Detail of advertisement for fancy goods: Sydney Morning Herald, 8th June 1877 page 7.

Rockhampton Bulletin (Qld), 13th February 1874 page 3.


Wood (including nuts and bark)


In America several companies developed a way to make household novelty products, including buttons, from wooden composition material that could be easily moulded. This saved the time and expense needed for hand carving. These include Syroco, Burwood, ANN and GAP. However, according to “The Big Book of Buttons”, the origins go back to the 1850s when hardened wood (bois dura) buttons were made in France. These consisted of sawdust and albumen, coloured bronze or jet black, with the buttons usually decorated with cameo style heads. Then in the 1880s, during the craze for metal picture buttons, several manufacturers made picture buttons of pressed or moulded wood composition. The composition was made from pulped or powered wood with fillers and binders. You could achieve more detailed designs with this material than by pressing designs on wood. Albert Parent and Company made good quality buttons of this type. They have a metal back plate marked with the company name (AP&C Paris).

The Inverell Times (NSW), 10th June 1935 page 6.


Coconut Shell

The Tribune (Philippines), 8th May 1934 page 10.

The Tribune (Philippines), 23rd June 1937 page 1.

The Broadcaster (NSW), 17th September 1936 page 2.

The Dubbo Liberal (NSW), 19th June 1941 page 6.

Papua New Guinea Post-Courier, 5th January 1972 page 19.


The Inverness Times (NSW), 21st January 1935 page 6.

The Daily telegraph (Sydney) 16th October 1935 page 10.

News (Adelaide), 25th October 1933 page 10.

Australian Women’s Weekly 18th March 1950 page 60: A young Hungarian migrant living in a migrant’s camp made these buttons and necklaces from plum and cherry stones and walnut kernels and shells, carved by knife.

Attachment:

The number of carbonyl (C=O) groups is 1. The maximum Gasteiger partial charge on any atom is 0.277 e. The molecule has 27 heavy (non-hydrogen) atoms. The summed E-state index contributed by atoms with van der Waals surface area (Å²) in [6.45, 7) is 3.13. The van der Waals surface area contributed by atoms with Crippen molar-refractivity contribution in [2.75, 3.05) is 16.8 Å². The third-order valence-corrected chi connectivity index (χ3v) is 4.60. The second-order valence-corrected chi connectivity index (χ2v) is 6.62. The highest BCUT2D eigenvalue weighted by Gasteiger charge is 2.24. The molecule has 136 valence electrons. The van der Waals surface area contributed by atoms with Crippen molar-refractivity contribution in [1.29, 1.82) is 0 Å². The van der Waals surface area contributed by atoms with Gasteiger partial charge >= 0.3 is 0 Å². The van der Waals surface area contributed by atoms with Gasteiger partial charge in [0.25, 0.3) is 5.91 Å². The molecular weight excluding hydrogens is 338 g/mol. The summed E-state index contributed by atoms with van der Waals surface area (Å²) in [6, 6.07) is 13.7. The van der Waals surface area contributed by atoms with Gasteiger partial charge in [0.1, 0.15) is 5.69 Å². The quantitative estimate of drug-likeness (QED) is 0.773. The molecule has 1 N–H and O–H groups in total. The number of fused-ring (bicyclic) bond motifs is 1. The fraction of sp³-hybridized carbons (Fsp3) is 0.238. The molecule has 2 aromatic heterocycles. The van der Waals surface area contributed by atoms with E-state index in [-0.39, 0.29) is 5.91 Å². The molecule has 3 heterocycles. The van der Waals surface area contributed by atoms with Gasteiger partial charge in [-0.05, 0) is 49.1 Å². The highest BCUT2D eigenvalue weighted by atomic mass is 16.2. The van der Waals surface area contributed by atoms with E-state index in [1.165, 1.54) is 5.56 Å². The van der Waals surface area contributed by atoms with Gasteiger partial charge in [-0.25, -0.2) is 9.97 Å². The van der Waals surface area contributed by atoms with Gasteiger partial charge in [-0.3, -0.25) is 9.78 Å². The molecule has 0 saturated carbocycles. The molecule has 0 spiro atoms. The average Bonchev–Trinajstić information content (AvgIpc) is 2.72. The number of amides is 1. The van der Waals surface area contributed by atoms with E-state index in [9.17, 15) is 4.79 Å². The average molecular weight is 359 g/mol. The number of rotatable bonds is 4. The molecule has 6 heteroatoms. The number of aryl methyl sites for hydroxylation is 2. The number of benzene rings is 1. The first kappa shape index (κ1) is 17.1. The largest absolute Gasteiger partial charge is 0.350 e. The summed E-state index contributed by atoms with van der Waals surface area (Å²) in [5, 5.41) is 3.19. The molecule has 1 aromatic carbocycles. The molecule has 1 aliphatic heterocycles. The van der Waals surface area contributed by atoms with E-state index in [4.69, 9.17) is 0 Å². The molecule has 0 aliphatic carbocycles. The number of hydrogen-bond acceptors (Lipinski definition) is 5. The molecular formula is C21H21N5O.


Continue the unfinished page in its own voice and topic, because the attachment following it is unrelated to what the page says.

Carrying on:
Quandong buttons

The earliest mention of these I have found was a description of a groom’s clothing in 1890. These nuts were favoured as a durable, readily accessible, free material by country folk, but were also regarded as very attractive.

From the cover of the February 2008 issue of the Button Collector magazine.

Western Mail (Perth), 12th December 1935 page 46. If Frank, whoever he was, doesn’t want the buttons, I’ll have them!

Some readers answered below:

The Daily Telegraph (Sydney), 24th December 1939 page 15.

The Bulletin, 2nd October 1940 page 17.

The Sydney Morning Herald, 5th May 1954, page 13. It appears quandong seeds were used for DYI buttons reaching back into the 19th century, but faded out in the 1930s. According to a story in the Chronicle in 1940, there had been (?when) a horse breaker in New South Wales known as Quandong Ned as all his buttons were made from Quandong seeds. The seeds were cut in half and holes were bored with a hot wire or a boring tool. He also used the seeds instead of cork suspended from the brim of his hat.

The Sydney Morning Herald, 16th December 1911 page 12.

Western Mail (Perth), 23rd February 1922 page 19.

Tapa Cloth

This cloth was made from the soft inner bark of the paper mulberry tree from Pacific islands. Some buttons were made that were covered with this material.

The Methodist (Sydney), 20th May 1944 page 11.